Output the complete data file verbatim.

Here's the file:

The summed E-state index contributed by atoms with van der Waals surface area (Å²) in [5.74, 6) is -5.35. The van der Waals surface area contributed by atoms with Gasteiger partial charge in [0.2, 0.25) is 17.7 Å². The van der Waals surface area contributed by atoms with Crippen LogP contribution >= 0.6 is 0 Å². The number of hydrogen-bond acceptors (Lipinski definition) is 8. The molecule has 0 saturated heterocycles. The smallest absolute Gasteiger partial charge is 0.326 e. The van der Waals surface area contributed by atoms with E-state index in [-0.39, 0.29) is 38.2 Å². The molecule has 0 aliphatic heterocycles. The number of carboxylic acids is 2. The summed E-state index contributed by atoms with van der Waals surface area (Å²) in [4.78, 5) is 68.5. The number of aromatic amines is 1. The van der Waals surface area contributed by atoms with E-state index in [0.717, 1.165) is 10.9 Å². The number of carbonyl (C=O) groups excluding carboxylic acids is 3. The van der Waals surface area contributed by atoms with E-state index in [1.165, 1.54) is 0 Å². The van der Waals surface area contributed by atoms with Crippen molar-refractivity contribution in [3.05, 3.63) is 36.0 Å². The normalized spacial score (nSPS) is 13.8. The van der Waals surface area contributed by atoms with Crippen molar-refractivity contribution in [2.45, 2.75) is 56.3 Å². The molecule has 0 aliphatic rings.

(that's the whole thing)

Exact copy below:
The summed E-state index contributed by atoms with van der Waals surface area (Å²) in [5.74, 6) is -5.35. The van der Waals surface area contributed by atoms with Gasteiger partial charge in [0.2, 0.25) is 17.7 Å². The van der Waals surface area contributed by atoms with Crippen LogP contribution >= 0.6 is 0 Å². The number of hydrogen-bond acceptors (Lipinski definition) is 8. The molecule has 0 saturated heterocycles. The smallest absolute Gasteiger partial charge is 0.326 e. The van der Waals surface area contributed by atoms with E-state index in [-0.39, 0.29) is 38.2 Å². The molecule has 0 aliphatic heterocycles. The number of carboxylic acids is 2. The summed E-state index contributed by atoms with van der Waals surface area (Å²) in [4.78, 5) is 68.5. The number of aromatic amines is 1. The van der Waals surface area contributed by atoms with E-state index in [0.717, 1.165) is 10.9 Å². The number of carbonyl (C=O) groups excluding carboxylic acids is 3. The van der Waals surface area contributed by atoms with E-state index in [1.165, 1.54) is 0 Å². The van der Waals surface area contributed by atoms with Crippen molar-refractivity contribution in [3.05, 3.63) is 36.0 Å². The normalized spacial score (nSPS) is 13.8. The van der Waals surface area contributed by atoms with Crippen molar-refractivity contribution in [2.45, 2.75) is 56.3 Å². The molecule has 0 aliphatic rings.